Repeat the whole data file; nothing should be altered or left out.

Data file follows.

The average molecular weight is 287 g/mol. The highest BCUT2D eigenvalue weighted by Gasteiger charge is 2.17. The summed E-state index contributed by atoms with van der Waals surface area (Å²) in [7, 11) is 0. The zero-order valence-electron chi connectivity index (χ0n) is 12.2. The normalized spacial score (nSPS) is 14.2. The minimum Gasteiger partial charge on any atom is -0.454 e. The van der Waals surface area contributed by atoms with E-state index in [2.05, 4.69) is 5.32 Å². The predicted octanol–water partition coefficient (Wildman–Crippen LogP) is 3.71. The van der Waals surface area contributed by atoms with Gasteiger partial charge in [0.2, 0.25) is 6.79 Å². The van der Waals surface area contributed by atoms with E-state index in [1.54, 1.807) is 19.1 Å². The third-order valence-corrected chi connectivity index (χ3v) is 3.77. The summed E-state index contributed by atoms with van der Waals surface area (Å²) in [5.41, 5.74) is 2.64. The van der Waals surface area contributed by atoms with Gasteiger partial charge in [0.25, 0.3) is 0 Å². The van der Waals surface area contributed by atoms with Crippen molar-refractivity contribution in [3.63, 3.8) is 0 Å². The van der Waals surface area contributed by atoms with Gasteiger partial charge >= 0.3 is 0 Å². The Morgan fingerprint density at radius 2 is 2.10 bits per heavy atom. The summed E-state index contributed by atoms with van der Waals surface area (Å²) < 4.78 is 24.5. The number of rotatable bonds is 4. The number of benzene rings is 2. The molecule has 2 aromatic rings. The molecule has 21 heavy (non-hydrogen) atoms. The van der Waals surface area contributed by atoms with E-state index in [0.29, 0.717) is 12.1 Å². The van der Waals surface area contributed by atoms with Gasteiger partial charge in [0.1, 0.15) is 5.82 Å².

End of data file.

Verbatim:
The average molecular weight is 287 g/mol. The highest BCUT2D eigenvalue weighted by Gasteiger charge is 2.17. The summed E-state index contributed by atoms with van der Waals surface area (Å²) in [7, 11) is 0. The zero-order valence-electron chi connectivity index (χ0n) is 12.2. The normalized spacial score (nSPS) is 14.2. The minimum Gasteiger partial charge on any atom is -0.454 e. The van der Waals surface area contributed by atoms with E-state index in [2.05, 4.69) is 5.32 Å². The predicted octanol–water partition coefficient (Wildman–Crippen LogP) is 3.71. The van der Waals surface area contributed by atoms with Gasteiger partial charge in [0.2, 0.25) is 6.79 Å². The van der Waals surface area contributed by atoms with E-state index in [1.54, 1.807) is 19.1 Å². The third-order valence-corrected chi connectivity index (χ3v) is 3.77. The summed E-state index contributed by atoms with van der Waals surface area (Å²) in [5.41, 5.74) is 2.64. The van der Waals surface area contributed by atoms with Gasteiger partial charge in [0.25, 0.3) is 0 Å². The van der Waals surface area contributed by atoms with Crippen molar-refractivity contribution in [3.63, 3.8) is 0 Å². The van der Waals surface area contributed by atoms with Gasteiger partial charge >= 0.3 is 0 Å². The Morgan fingerprint density at radius 2 is 2.10 bits per heavy atom. The summed E-state index contributed by atoms with van der Waals surface area (Å²) < 4.78 is 24.5. The number of rotatable bonds is 4. The number of benzene rings is 2. The molecule has 2 aromatic rings. The molecule has 21 heavy (non-hydrogen) atoms. The van der Waals surface area contributed by atoms with E-state index in [0.29, 0.717) is 12.1 Å². The van der Waals surface area contributed by atoms with Gasteiger partial charge in [0.1, 0.15) is 5.82 Å².